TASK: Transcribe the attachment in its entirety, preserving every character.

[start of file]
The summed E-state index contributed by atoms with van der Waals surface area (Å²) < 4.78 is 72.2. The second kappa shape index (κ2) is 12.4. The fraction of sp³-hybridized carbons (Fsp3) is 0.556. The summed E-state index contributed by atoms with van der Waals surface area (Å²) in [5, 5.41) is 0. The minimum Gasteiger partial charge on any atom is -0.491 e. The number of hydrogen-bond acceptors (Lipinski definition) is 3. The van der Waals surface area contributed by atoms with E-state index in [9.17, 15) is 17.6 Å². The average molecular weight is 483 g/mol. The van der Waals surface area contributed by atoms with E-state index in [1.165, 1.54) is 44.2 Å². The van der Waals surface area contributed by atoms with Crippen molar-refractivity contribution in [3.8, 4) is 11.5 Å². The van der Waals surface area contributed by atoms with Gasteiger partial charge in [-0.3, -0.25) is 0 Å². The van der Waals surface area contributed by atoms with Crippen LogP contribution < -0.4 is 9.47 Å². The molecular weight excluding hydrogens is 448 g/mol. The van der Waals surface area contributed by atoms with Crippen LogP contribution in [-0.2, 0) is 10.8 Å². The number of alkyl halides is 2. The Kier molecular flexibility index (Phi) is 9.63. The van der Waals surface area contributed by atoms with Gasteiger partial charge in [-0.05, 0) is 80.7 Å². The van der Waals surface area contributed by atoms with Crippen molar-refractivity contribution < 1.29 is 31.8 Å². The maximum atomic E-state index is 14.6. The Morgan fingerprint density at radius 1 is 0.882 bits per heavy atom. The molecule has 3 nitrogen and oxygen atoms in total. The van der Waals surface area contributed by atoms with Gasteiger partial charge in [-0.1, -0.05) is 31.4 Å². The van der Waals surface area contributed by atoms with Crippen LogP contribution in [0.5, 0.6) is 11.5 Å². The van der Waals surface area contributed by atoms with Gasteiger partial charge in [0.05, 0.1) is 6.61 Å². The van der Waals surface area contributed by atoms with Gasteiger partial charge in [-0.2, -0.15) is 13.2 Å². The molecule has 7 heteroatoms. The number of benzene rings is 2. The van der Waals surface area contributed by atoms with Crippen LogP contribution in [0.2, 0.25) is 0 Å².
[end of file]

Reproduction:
The summed E-state index contributed by atoms with van der Waals surface area (Å²) < 4.78 is 72.2. The second kappa shape index (κ2) is 12.4. The fraction of sp³-hybridized carbons (Fsp3) is 0.556. The summed E-state index contributed by atoms with van der Waals surface area (Å²) in [5, 5.41) is 0. The minimum Gasteiger partial charge on any atom is -0.491 e. The number of hydrogen-bond acceptors (Lipinski definition) is 3. The van der Waals surface area contributed by atoms with E-state index in [9.17, 15) is 17.6 Å². The average molecular weight is 483 g/mol. The van der Waals surface area contributed by atoms with E-state index in [1.165, 1.54) is 44.2 Å². The van der Waals surface area contributed by atoms with Crippen molar-refractivity contribution in [3.8, 4) is 11.5 Å². The van der Waals surface area contributed by atoms with Gasteiger partial charge in [-0.3, -0.25) is 0 Å². The van der Waals surface area contributed by atoms with Crippen LogP contribution < -0.4 is 9.47 Å². The molecular weight excluding hydrogens is 448 g/mol. The van der Waals surface area contributed by atoms with Crippen LogP contribution in [-0.2, 0) is 10.8 Å². The number of alkyl halides is 2. The Kier molecular flexibility index (Phi) is 9.63. The van der Waals surface area contributed by atoms with Gasteiger partial charge in [-0.05, 0) is 80.7 Å². The van der Waals surface area contributed by atoms with Crippen molar-refractivity contribution < 1.29 is 31.8 Å². The maximum atomic E-state index is 14.6. The Morgan fingerprint density at radius 1 is 0.882 bits per heavy atom. The molecule has 3 nitrogen and oxygen atoms in total. The van der Waals surface area contributed by atoms with Gasteiger partial charge in [-0.1, -0.05) is 31.4 Å². The van der Waals surface area contributed by atoms with Crippen LogP contribution in [0.5, 0.6) is 11.5 Å². The van der Waals surface area contributed by atoms with Gasteiger partial charge in [0.05, 0.1) is 6.61 Å². The van der Waals surface area contributed by atoms with Gasteiger partial charge in [-0.2, -0.15) is 13.2 Å². The molecule has 7 heteroatoms. The number of benzene rings is 2. The van der Waals surface area contributed by atoms with Crippen LogP contribution in [0.2, 0.25) is 0 Å².